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  Table of contents Issue Twenty-three HANDS FALL LIKE DYING BUTTERFLIES

by HOLLY DAY
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Let’s call this love: the waves folding over your head
like the wings of a tent flap, the suffocating confines
of warm blankets in a morning you don’t remember entering
the heavy arm of a stranger thrown over your chest that won’t let you go.
This, let’s call this last breath: home, the sinking resignation

of concrete boots pulling you across the threshold into the kitchen
the anchors that tie you to the stove, the ballast bags of screaming children
that know who you are and why you’re here
even if you don’t. Here, this place you belong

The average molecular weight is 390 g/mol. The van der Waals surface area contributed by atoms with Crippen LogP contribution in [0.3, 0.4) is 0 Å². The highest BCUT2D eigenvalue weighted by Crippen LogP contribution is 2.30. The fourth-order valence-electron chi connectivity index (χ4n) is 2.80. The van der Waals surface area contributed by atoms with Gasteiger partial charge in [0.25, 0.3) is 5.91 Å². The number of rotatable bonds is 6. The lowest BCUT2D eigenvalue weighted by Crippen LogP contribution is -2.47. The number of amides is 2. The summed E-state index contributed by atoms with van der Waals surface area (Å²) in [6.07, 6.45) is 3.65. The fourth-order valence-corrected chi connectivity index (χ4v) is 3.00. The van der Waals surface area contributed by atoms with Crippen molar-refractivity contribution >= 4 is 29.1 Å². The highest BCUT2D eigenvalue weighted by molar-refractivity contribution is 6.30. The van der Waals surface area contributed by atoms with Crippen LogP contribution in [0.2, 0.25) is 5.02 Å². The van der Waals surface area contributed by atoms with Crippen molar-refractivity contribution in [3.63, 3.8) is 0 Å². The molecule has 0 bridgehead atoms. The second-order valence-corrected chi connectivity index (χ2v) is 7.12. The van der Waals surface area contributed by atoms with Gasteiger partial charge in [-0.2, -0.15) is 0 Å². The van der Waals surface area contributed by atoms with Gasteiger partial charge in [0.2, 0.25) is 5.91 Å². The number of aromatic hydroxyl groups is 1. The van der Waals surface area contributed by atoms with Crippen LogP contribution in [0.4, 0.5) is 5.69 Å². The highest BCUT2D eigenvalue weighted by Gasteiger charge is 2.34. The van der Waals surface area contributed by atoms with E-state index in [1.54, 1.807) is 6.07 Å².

we’ll draw a circle around it on the map
so you know where you’re supposed to be, a tiny point engulfed
in winged possibility that you will never know, those dreams
will not be allowed to hatch.
There are alarms set to different times all through this house
and your feet know when and where to take you to answer them all.

   
   

 

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Holly Day has taught writing classes at the Loft Literary Center in Minnesota, since 2000. Her poetry has recently appeared in Oyez Review, SLAB, and Gargoyle, while her newest poetry book, Ugly Girl, just came out from Shoe Music Press.



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